Fishy Application of Sarbanes-Oxley's Ban on Evidence Destruction

By William Peacock, Esq. on July 11, 2014 | Last updated on March 21, 2019

One fish, two fish, red fish, short fish?

John L. Yates is a commercial fisherman. In 2007, he was hauling in some red grouper when a fisheries officer boarded his ship to inspect his haul. After measuring the fish and finding that some of them were less than the minimum size of 20 inches, he issued Yates a citation and set aside the short fish for inspection at the docks.

Yates had his crew toss the short fish overboard and replace them with other fish. He was later convicted for violating an evidence destruction provision of the the Sarbanes-Oxley Act banking reform statute, passed in the wake of the Enron scandal. He's appealing that conviction to the U.S. Supreme Court, arguing that the vague statute has no place in the Gulf of Mexico.

Fine Points of Fish Measurement

If you want to learn the fine points of fish measurement, the Eleventh Circuit's opinion is unintentionally hilarious. For example, opening and closing a fish's mouth can change its length by a few millimeters. And putting fish on ice can lead to shrinkage. The parties actually had experts lined up to testify about size and technique of measurement of Yate's red grouper.

The real issue, however, is the application of a banking reform statute to a fisherman.

What Is a 'Tangible Object'?

Section 1519 punishes those who knowingly destroy or conceal "any record, document, or tangible object" in order to impede an investigation. And a fish, when it is evidence in a federal fisheries investigation, would seem to fit under the generic meaning of "tangible object." That's what the Eleventh Circuit held, anyway.

Yates has appealed to the Supreme Court, asking whether the vague statute, which does not define "tangible object," could reasonably apply to an object that has "no record-keeping, documentary, or informational content or purpose." The Court has already granted cert., so this is set for next term's docket.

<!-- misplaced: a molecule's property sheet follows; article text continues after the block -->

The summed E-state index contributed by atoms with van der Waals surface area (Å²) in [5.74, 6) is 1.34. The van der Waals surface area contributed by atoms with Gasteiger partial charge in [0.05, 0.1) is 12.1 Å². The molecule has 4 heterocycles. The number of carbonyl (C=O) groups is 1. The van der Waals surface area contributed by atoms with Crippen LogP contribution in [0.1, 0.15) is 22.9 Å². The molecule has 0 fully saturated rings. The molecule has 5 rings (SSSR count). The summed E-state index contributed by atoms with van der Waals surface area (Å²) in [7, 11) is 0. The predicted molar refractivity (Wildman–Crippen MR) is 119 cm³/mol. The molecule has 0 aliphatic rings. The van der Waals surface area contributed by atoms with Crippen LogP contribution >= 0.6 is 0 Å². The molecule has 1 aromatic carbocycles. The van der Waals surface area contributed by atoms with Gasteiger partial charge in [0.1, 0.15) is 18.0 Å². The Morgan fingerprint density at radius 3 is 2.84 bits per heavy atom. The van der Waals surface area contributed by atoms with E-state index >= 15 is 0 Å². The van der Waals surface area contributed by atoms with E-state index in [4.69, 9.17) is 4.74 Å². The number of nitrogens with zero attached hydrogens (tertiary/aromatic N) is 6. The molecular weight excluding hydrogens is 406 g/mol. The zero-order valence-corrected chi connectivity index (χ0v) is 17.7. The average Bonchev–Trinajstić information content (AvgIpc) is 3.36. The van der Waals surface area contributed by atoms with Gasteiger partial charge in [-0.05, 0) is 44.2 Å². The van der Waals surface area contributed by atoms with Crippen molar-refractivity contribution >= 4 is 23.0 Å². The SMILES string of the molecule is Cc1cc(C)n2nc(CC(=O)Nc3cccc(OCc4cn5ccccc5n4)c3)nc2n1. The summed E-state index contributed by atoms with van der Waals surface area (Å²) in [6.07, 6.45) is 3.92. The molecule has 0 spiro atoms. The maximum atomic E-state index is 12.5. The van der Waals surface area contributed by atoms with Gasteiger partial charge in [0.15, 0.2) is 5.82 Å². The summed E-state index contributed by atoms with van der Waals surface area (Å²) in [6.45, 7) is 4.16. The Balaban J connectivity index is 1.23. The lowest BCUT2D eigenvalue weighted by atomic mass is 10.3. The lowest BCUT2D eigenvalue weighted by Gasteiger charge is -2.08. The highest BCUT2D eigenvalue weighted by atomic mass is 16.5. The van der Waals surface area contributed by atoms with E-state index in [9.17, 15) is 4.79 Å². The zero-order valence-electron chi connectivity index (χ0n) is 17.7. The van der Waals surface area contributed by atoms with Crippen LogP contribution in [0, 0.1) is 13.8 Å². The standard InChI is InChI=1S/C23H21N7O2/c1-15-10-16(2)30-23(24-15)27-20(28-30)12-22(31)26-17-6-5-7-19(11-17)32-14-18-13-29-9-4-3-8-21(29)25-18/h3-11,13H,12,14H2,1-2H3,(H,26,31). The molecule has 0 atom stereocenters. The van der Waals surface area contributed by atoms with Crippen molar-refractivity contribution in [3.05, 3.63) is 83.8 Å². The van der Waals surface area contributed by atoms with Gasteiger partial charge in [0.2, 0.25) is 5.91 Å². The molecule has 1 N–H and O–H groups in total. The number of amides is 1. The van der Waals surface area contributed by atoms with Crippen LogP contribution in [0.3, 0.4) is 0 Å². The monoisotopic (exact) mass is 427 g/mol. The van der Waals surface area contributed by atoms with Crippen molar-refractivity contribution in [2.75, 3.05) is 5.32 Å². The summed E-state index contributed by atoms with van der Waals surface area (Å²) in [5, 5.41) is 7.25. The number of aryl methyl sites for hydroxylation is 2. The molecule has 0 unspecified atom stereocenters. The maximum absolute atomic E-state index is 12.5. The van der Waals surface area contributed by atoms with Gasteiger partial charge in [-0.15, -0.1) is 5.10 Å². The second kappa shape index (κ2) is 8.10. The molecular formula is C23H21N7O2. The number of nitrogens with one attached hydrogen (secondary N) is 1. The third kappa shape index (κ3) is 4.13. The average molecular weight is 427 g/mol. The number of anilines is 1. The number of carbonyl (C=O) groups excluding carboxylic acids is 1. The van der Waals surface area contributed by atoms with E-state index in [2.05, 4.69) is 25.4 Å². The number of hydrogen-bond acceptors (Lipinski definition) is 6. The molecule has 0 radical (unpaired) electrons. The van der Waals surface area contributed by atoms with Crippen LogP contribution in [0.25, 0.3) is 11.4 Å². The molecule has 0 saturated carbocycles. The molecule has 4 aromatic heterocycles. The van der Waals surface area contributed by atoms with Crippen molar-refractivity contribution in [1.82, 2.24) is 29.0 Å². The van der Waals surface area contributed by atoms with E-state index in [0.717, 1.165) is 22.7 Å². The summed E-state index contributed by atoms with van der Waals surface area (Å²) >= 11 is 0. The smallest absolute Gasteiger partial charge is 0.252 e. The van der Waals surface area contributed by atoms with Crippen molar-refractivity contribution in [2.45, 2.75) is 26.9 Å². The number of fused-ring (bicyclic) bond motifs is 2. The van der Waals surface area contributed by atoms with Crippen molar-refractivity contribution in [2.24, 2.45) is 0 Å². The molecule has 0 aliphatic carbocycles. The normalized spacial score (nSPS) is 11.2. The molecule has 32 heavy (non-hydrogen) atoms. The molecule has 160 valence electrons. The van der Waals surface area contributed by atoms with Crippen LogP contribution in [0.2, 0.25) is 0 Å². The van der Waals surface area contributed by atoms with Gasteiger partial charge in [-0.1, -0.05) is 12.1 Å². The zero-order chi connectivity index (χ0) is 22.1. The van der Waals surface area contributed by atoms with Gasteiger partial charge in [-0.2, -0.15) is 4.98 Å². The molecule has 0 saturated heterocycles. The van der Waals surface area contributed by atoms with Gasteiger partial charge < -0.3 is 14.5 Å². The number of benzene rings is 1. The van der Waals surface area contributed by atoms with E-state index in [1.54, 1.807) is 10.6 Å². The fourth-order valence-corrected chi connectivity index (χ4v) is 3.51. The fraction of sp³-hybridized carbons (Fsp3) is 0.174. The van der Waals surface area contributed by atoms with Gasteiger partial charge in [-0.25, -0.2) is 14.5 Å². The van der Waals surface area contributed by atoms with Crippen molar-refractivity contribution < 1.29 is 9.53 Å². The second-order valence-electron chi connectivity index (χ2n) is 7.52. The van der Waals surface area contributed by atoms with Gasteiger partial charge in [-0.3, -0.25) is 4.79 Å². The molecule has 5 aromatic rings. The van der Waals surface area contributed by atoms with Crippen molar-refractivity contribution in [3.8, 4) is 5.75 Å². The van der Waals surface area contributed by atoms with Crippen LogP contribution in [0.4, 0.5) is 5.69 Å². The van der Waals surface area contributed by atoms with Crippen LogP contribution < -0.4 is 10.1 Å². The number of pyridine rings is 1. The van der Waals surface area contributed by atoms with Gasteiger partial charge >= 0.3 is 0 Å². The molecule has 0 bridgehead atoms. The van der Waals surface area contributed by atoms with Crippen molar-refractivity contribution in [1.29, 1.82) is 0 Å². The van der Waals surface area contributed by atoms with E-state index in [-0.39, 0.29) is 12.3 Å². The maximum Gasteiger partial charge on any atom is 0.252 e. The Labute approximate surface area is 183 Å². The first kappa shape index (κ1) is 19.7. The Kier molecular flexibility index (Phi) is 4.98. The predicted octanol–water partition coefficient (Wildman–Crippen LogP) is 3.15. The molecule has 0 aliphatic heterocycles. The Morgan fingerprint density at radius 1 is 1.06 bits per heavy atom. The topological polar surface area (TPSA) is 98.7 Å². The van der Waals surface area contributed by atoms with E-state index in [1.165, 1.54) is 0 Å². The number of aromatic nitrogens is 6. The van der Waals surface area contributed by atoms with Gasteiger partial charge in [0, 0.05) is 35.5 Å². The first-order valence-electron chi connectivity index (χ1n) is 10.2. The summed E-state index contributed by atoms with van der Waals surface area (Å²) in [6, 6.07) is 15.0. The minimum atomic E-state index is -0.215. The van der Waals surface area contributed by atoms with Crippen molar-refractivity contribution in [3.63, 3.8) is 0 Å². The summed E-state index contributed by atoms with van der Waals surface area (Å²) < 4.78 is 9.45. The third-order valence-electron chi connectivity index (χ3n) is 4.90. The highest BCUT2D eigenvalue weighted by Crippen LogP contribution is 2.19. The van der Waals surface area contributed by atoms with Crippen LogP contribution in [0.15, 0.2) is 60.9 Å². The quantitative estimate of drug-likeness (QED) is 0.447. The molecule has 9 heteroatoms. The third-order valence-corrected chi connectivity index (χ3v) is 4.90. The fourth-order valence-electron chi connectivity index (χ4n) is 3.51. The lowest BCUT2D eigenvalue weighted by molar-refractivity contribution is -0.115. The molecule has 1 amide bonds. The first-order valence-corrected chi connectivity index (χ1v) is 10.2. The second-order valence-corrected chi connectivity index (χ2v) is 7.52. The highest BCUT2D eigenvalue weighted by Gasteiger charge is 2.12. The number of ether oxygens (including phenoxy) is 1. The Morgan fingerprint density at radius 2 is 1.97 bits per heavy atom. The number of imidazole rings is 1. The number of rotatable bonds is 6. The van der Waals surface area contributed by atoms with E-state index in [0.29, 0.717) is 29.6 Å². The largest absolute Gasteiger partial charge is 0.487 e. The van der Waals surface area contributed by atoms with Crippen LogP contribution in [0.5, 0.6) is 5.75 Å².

A number of amicus briefs have been filed in the case in the last week, including an interesting argument from the Cato Institute. The Cato brief argues the context of the statute should aid interpretation, and in this case, "record, document or tangible object" indicates that "tangible object" should be limited to items related to records or documents (hard drives, diskettes, etc.). Otherwise, the overly broad dictionary definition used by the Eleventh Circuit would render "record" and "document" superfluous.

That's certainly a good point: Statutes should be constructed so that no term is superfluous. (This is the Rule Against Surplusage principle of statutory construction.) The Eleventh Circuit didn't address that argument in its one-paragraph approach to statutory interpretation, nor did it address Yates' argument about the Rule of Lenity, a canon which requires that statutes give notice of what conduct is illegal -- would a reasonable person expect a banking statute to be applied to flinging fish in the sea?

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